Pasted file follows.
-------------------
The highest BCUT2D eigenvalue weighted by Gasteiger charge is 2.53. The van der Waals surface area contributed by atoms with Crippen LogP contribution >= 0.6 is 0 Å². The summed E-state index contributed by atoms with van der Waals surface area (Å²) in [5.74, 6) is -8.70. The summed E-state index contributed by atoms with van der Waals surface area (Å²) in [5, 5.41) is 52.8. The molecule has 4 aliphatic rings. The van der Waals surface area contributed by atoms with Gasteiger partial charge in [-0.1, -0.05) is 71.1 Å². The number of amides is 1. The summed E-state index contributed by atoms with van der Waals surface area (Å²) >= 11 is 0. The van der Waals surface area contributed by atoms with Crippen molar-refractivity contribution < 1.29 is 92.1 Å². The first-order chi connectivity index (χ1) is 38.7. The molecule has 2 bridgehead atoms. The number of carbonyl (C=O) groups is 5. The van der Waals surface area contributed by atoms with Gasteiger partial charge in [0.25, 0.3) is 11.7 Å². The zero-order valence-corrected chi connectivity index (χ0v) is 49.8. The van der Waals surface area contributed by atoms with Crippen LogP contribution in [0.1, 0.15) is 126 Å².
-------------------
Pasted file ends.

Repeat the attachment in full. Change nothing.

The highest BCUT2D eigenvalue weighted by Gasteiger charge is 2.53. The van der Waals surface area contributed by atoms with Crippen LogP contribution >= 0.6 is 0 Å². The summed E-state index contributed by atoms with van der Waals surface area (Å²) in [5.74, 6) is -8.70. The summed E-state index contributed by atoms with van der Waals surface area (Å²) in [5, 5.41) is 52.8. The molecule has 4 aliphatic rings. The van der Waals surface area contributed by atoms with Gasteiger partial charge in [-0.1, -0.05) is 71.1 Å². The number of amides is 1. The summed E-state index contributed by atoms with van der Waals surface area (Å²) >= 11 is 0. The van der Waals surface area contributed by atoms with Crippen molar-refractivity contribution < 1.29 is 92.1 Å². The first-order chi connectivity index (χ1) is 38.7. The molecule has 2 bridgehead atoms. The number of carbonyl (C=O) groups is 5. The van der Waals surface area contributed by atoms with Gasteiger partial charge in [0.25, 0.3) is 11.7 Å². The zero-order valence-corrected chi connectivity index (χ0v) is 49.8. The van der Waals surface area contributed by atoms with Crippen LogP contribution in [0.1, 0.15) is 126 Å².